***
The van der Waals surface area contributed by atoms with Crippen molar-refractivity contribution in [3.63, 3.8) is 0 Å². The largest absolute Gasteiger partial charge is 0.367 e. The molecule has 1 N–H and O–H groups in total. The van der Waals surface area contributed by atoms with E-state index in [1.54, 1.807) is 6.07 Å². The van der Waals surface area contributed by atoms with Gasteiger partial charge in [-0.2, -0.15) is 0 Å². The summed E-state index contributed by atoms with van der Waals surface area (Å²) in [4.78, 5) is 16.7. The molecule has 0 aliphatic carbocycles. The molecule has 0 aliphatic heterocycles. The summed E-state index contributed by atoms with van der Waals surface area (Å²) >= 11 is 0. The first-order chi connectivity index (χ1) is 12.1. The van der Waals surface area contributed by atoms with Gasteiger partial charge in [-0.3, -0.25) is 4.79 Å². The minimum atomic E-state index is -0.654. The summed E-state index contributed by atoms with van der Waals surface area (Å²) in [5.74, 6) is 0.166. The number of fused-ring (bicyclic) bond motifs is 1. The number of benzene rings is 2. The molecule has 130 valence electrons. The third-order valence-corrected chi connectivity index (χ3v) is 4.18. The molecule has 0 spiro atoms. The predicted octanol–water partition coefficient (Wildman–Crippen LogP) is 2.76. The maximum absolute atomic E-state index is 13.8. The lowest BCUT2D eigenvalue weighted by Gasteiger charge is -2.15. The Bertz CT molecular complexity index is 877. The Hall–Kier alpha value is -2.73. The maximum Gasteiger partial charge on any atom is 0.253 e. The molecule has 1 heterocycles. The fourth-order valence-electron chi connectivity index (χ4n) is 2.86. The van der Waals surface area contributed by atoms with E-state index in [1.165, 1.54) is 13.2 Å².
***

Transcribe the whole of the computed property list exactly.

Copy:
The van der Waals surface area contributed by atoms with Crippen molar-refractivity contribution in [3.63, 3.8) is 0 Å². The largest absolute Gasteiger partial charge is 0.367 e. The molecule has 1 N–H and O–H groups in total. The van der Waals surface area contributed by atoms with E-state index in [1.54, 1.807) is 6.07 Å². The van der Waals surface area contributed by atoms with Gasteiger partial charge in [-0.2, -0.15) is 0 Å². The summed E-state index contributed by atoms with van der Waals surface area (Å²) in [4.78, 5) is 16.7. The molecule has 0 aliphatic carbocycles. The molecule has 0 aliphatic heterocycles. The summed E-state index contributed by atoms with van der Waals surface area (Å²) >= 11 is 0. The first-order chi connectivity index (χ1) is 12.1. The van der Waals surface area contributed by atoms with Gasteiger partial charge in [-0.3, -0.25) is 4.79 Å². The minimum atomic E-state index is -0.654. The summed E-state index contributed by atoms with van der Waals surface area (Å²) in [5.74, 6) is 0.166. The number of fused-ring (bicyclic) bond motifs is 1. The number of benzene rings is 2. The molecule has 130 valence electrons. The third-order valence-corrected chi connectivity index (χ3v) is 4.18. The molecule has 0 spiro atoms. The predicted octanol–water partition coefficient (Wildman–Crippen LogP) is 2.76. The maximum absolute atomic E-state index is 13.8. The lowest BCUT2D eigenvalue weighted by Gasteiger charge is -2.15. The Bertz CT molecular complexity index is 877. The Hall–Kier alpha value is -2.73. The maximum Gasteiger partial charge on any atom is 0.253 e. The molecule has 1 heterocycles. The fourth-order valence-electron chi connectivity index (χ4n) is 2.86. The van der Waals surface area contributed by atoms with E-state index in [1.165, 1.54) is 13.2 Å².